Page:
Lancaster University leads drive to bring Artificial Intelligence to heart of business

A hand reaching out to touch a smart screen

Key figures from industry, government and academic research came together to address how they all need to adapt and embrace Artificial Intelligence in the future of work.

An event organised by Lancaster University Management School’s Centre for Technological Futures at the Work Foundation in London brought together voices from across many sectors.

Representatives from the Cabinet Office, BT, the TUC, the British Retail Consortium and the Department for Business, Energy and Industrial Strategy, among others, looked at how they can embrace the opportunities and tackle the challenges Artificial Intelligence offers to the future of both business and society.

The event, ‘Artificial Intelligence and the Future of Work’, sought to identify opportunities and issues in the use of artificial intelligence within business, as well as its societal applications, through workshops and panel discussions.

From left: Work Foundation Associate Lesley Giles; Professor Monideepa Tarafdar, of the Centre for Technological Futures at Lancaster University; and Lancaster University Management School Dean Professor Angus Laing, all speaking at the Artificial Intelligence and the Future of Work event at the Work Foundation

Professor Monideepa Tarafdar, director of the Centre for Technological Futures, said: “The future of work increasingly depends on developments in the field of Artificial Intelligence.

“While it is interesting to think about AI as being super-intelligent, the reality of failed and high cost AI implementation in organisations points toward the need for understanding and action on a range of managerial/human, technical, ethical, regulatory governance and social issues, as humans partner with machines to get organisational work done.”

Fellow Centre Director, Professor Theo Vurdubakis added: “The understanding such issues is limited and needs cross-expertise collaboration from those in industry, government and academia.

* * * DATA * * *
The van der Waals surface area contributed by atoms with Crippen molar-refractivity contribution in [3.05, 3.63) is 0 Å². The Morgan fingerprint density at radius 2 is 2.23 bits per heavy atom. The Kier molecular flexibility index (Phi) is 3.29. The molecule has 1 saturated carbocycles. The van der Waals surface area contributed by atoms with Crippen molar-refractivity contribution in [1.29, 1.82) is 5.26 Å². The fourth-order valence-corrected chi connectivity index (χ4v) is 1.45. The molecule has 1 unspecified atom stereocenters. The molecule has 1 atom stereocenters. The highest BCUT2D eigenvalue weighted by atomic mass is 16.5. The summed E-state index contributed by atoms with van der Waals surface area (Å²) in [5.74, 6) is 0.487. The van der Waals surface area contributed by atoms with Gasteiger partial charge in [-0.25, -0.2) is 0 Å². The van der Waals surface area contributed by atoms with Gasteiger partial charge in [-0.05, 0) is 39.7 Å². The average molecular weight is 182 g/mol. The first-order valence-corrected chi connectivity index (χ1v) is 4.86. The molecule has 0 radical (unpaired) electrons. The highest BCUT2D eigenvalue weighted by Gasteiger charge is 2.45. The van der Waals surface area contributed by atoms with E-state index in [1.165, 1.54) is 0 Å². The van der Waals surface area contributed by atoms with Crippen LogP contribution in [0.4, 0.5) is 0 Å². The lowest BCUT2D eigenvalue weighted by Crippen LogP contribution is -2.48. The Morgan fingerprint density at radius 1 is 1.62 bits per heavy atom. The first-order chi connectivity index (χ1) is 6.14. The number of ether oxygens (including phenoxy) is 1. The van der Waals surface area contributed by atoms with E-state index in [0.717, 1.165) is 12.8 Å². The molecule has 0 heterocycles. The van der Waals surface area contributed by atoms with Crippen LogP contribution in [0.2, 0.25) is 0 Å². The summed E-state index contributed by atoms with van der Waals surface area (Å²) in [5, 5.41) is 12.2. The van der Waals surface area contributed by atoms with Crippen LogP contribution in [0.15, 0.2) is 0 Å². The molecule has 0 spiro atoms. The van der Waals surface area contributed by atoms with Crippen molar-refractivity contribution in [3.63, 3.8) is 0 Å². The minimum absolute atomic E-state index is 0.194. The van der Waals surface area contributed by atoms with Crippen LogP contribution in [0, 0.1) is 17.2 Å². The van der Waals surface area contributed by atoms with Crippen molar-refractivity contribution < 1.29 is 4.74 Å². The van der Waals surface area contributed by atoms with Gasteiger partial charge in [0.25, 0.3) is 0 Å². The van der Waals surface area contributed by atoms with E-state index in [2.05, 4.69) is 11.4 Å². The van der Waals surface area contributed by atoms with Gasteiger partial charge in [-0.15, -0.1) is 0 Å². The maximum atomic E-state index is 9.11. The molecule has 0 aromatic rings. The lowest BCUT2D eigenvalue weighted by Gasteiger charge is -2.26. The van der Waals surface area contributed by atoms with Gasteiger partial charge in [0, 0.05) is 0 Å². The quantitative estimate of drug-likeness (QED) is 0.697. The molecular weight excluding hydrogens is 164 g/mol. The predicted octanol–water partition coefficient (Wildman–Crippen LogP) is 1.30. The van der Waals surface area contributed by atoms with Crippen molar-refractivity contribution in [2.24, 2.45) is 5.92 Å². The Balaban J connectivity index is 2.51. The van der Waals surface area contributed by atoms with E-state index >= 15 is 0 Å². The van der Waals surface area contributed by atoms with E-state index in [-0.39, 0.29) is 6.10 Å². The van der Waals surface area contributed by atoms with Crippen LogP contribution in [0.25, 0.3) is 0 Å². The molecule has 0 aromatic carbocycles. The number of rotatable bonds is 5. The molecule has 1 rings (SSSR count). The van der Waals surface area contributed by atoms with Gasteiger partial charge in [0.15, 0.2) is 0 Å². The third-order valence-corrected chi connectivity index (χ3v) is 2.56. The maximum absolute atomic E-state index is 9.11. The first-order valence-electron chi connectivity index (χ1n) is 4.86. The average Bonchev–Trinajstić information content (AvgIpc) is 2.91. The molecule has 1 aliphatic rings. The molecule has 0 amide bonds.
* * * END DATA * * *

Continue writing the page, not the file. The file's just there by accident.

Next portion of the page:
“We need to ask how we develop robust structures that enable people from different pillars of society to work together in shaping its progress and its influence on business and society.”

The event addressed issues such how to manage an increasing skills gap in data science, retaining process expertise, and addressing regulatory, social and ethical concerns to effectively implement AI.

Industry practitioners discussed their experiences with AI across sectors from accounting to retail, researchers focused on current problematic issues, and senior policy-makers provide insight on areas of focus and priority for the Government.

Recent research from the Centre for Technological Futures and MIT Sloan School’s Center for Information Research – entitled Using AI to Enhance Business Operations – found that businesses that are serious about AI applications spend the money to hire the right staff and develop the business practices that ensure it can improve their business operations, rather than spending money and harnessing massive amounts of data with no obvious benefits.

Professor Tarafdar added: “As a collective we have to examine ways forward, with the goal of developing a framework that goes beyond the stereotypical views of AI and focuses on what can be done to better work with it.”

Back to News